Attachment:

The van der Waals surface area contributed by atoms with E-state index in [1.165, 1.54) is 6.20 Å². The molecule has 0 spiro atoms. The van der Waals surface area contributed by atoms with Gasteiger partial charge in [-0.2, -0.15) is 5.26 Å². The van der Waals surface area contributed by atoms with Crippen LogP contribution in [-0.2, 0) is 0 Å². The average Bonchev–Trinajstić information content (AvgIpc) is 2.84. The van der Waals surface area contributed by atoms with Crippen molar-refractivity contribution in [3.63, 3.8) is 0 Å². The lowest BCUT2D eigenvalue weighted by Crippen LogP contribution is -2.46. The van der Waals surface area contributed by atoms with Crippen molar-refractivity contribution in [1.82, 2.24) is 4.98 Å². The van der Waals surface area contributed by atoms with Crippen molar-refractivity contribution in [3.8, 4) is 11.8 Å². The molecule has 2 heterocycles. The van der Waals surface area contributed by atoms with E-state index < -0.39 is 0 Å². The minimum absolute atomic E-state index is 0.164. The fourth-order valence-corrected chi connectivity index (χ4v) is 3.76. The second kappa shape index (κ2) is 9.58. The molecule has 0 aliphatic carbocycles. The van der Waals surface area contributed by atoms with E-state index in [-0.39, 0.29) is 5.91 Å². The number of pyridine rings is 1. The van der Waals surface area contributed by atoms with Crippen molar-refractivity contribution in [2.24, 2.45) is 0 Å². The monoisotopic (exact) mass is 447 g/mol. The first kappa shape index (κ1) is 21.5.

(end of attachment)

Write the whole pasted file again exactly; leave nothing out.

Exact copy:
The van der Waals surface area contributed by atoms with E-state index in [1.165, 1.54) is 6.20 Å². The molecule has 0 spiro atoms. The van der Waals surface area contributed by atoms with Gasteiger partial charge in [-0.2, -0.15) is 5.26 Å². The van der Waals surface area contributed by atoms with Crippen LogP contribution in [-0.2, 0) is 0 Å². The average Bonchev–Trinajstić information content (AvgIpc) is 2.84. The van der Waals surface area contributed by atoms with Crippen molar-refractivity contribution in [3.63, 3.8) is 0 Å². The lowest BCUT2D eigenvalue weighted by Crippen LogP contribution is -2.46. The van der Waals surface area contributed by atoms with Crippen molar-refractivity contribution in [1.82, 2.24) is 4.98 Å². The van der Waals surface area contributed by atoms with Crippen molar-refractivity contribution in [3.8, 4) is 11.8 Å². The molecule has 2 heterocycles. The van der Waals surface area contributed by atoms with E-state index < -0.39 is 0 Å². The minimum absolute atomic E-state index is 0.164. The fourth-order valence-corrected chi connectivity index (χ4v) is 3.76. The second kappa shape index (κ2) is 9.58. The molecule has 0 aliphatic carbocycles. The van der Waals surface area contributed by atoms with E-state index in [-0.39, 0.29) is 5.91 Å². The number of pyridine rings is 1. The van der Waals surface area contributed by atoms with Crippen molar-refractivity contribution in [2.24, 2.45) is 0 Å². The monoisotopic (exact) mass is 447 g/mol. The first kappa shape index (κ1) is 21.5.